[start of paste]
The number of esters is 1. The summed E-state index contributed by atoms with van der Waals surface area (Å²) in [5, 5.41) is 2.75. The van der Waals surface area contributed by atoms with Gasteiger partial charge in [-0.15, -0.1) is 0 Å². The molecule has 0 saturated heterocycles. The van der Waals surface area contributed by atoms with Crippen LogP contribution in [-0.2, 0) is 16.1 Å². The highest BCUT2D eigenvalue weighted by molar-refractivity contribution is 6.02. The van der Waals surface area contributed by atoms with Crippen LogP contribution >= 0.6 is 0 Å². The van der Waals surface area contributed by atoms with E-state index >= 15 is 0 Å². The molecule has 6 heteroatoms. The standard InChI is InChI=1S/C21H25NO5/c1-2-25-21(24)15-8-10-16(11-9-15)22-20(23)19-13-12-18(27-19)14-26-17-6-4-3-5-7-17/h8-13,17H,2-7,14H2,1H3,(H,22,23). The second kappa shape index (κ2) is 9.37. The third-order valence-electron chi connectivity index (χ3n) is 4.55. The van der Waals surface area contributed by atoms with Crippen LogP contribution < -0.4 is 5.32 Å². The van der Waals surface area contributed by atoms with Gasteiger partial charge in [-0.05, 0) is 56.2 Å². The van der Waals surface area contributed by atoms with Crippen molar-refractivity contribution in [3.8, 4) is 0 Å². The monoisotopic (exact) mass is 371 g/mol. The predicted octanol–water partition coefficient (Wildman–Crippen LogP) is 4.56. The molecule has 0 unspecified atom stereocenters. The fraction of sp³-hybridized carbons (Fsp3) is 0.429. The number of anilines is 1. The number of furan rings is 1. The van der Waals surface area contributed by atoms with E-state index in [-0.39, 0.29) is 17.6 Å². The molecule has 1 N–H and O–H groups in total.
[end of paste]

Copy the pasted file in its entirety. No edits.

The number of esters is 1. The summed E-state index contributed by atoms with van der Waals surface area (Å²) in [5, 5.41) is 2.75. The van der Waals surface area contributed by atoms with Gasteiger partial charge in [-0.15, -0.1) is 0 Å². The molecule has 0 saturated heterocycles. The van der Waals surface area contributed by atoms with Crippen LogP contribution in [-0.2, 0) is 16.1 Å². The highest BCUT2D eigenvalue weighted by molar-refractivity contribution is 6.02. The van der Waals surface area contributed by atoms with Crippen LogP contribution >= 0.6 is 0 Å². The van der Waals surface area contributed by atoms with E-state index >= 15 is 0 Å². The molecule has 6 heteroatoms. The standard InChI is InChI=1S/C21H25NO5/c1-2-25-21(24)15-8-10-16(11-9-15)22-20(23)19-13-12-18(27-19)14-26-17-6-4-3-5-7-17/h8-13,17H,2-7,14H2,1H3,(H,22,23). The second kappa shape index (κ2) is 9.37. The third-order valence-electron chi connectivity index (χ3n) is 4.55. The van der Waals surface area contributed by atoms with Crippen LogP contribution < -0.4 is 5.32 Å². The van der Waals surface area contributed by atoms with Gasteiger partial charge in [-0.05, 0) is 56.2 Å². The van der Waals surface area contributed by atoms with Crippen molar-refractivity contribution in [3.8, 4) is 0 Å². The monoisotopic (exact) mass is 371 g/mol. The predicted octanol–water partition coefficient (Wildman–Crippen LogP) is 4.56. The molecule has 0 unspecified atom stereocenters. The fraction of sp³-hybridized carbons (Fsp3) is 0.429. The number of anilines is 1. The number of furan rings is 1. The van der Waals surface area contributed by atoms with E-state index in [-0.39, 0.29) is 17.6 Å². The molecule has 1 N–H and O–H groups in total.